The Citadel Perspective
A fascinating week in the information security world: the discovery of three extremely subtle bugs – vulnerabilities – in the computer chips that drive the world has everyone – properly – concerned. What a tremendous – hopefully painless – learning lesson. So let’s lay it out.
- What’s going on?
- What do we do about it?
- What does it mean?
What’s Going On?
- Nearly every computer on the planet is vulnerable to these newly discovered security vulnerabilities, known collectively as Spectre and Meltdown. The Meltdown vulnerability is so subtle that it took researchers over 20 years to discover it.
- From the website Meldown and Spectre: Meltdown and Spectre work on personal computers, mobile devices, and in the cloud. Depending on the cloud provider’s infrastructure, it might be possible to steal data from other customers.
- For technical details, see the last two resources below.
- The industry is not hearing of any active attacks. Precaution is in order. Panic is not.
- While the threat is real, a cybercriminal must have access to the machine being exploited.
- For home and office users, access usually takes the form of physical or Internet access. The two major Internet access points are email and a web browser.
- IT organizations also have to be concerned with risk from cloud services. There’s also a deeper protection an IT organization can provide to PCs and similar devices that home or office users may be challenged with.
- There are only two relevant differences between today and last week:
- We know these vulnerabilities exist and must now take care of fixing them
- The enemy also knows these vulnerabilities exist and will seek to exploit them
What Do We Do About It?
Home & Office Users: As in all things cybersecurity, a proper cyber guardian perspective is in order. This means rigorously patching operating systems, browsers, and other applications.
- As a precaution, Microsoft won’t update unless your antivirus has been updated
- See the list below for some guidance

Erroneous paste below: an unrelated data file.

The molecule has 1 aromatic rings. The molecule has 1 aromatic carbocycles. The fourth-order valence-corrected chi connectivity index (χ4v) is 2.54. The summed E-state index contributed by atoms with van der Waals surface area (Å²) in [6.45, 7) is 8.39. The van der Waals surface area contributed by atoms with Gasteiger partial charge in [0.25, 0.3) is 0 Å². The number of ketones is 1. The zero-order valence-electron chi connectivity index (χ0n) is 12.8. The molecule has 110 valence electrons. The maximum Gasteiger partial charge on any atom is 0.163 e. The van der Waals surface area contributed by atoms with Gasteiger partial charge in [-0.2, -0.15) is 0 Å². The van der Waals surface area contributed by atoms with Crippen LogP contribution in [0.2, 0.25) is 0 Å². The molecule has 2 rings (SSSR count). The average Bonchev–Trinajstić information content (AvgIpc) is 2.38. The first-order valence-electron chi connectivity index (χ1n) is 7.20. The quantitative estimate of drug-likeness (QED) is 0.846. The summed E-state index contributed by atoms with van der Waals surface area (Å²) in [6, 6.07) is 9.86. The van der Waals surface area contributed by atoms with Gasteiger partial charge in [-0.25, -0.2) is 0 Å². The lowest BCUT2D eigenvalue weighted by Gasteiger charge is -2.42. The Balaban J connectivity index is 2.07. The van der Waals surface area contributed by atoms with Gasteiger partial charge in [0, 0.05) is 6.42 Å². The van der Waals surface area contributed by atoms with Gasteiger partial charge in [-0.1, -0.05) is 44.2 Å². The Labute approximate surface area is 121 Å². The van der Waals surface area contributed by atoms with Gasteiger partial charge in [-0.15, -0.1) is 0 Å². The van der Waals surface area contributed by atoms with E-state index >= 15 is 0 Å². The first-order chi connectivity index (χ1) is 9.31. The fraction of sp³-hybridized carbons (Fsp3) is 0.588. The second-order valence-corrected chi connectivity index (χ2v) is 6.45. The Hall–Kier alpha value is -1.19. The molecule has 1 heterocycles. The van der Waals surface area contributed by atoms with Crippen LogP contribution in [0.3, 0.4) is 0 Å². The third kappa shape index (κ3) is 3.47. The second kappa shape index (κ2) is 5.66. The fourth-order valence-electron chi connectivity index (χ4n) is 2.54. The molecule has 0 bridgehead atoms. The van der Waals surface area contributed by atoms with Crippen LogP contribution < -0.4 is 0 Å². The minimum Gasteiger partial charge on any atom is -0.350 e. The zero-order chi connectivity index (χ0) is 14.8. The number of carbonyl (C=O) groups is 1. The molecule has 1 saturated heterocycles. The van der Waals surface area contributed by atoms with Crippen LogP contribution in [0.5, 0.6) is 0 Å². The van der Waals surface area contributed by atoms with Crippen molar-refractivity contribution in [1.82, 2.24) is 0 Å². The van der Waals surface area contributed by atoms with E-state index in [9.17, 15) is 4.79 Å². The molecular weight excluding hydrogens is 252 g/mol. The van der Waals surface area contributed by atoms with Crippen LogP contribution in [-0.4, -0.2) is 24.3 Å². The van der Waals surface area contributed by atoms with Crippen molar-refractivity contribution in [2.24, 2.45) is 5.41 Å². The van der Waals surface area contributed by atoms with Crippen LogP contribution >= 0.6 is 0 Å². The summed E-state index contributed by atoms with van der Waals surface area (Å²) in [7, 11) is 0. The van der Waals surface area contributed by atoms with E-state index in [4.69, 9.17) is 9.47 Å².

- If you use Chrome, set it to render pages in ‘strict isolation’ per the link below
- If you know how to patch your BIOS, do so; otherwise seek out qualified support
And always be on guard for a cyber phishing attack. If you’re not sure, don’t!!! As cyber Patriot Ben Franklin said, distrust and caution are the parents of security.
- Make sure IT keeps an eye out for BIOS updates and the like as hardware manufacturers will be updating their BIOS to protect against Meltdown and Spectre exploits
- Assist your users with their home computing devices
- Pay close attention to all cloud-based services, such as Amazon, Google, Microsoft Azure, etc. Please contact us if you’d like more information on protecting your sensitive information available accessible via the cloud.
What Does It Mean?
The discovery of Meltdown and Spectre illustrate again that cybersecurity management – managing the security of an organization’s sensitive and critical information assets – is a moving target. There is not a security budget in the world that last week had a line item for Meltdown and Spectre remediation; now there’s not even time to get the budget item approved.
This is the way strong cybersecurity management is; why cybersecurity management so benefits from strong cybersecurity leadership.
Good cybersecurity leadership sees the discovery of vulnerabilities like Meltdown and Spectre as a normal part of the usual flotsam and jetsam that comes our way. While the industry has considerable work to do to get ahead of these vulnerabilities, good cyber guardians – with sound practices and tight discipline – will bat these vulnerabilities aside the way a Stanley Cup goalie bats aside a shot from the blue line. IT organizations following the SecureTheVillage Code of Basic IT Security Management Practices won’t even break a sweat.
Overview; Practical Things
Scary Chip Flaws Raise Spectre of Meltdown: Apple, Google, Microsoft and other tech giants have released updates for a pair of serious security flaws present in most modern computers, smartphones, tablets and mobile devices. Here’s a brief rundown on the threat and what you can do to protect your devices. KrebsOnSecurity, January 5, 2018
How to protect yourself from Meltdown and Spectre CPU flaws: On Wednesday, researchers revealed serious flaws in modern processors that could affect practically every Intel computer released in the last two decades — and the AMD and Arm chips in your laptops, tablets and phones, too. Read more here. CNet, January 5, 2018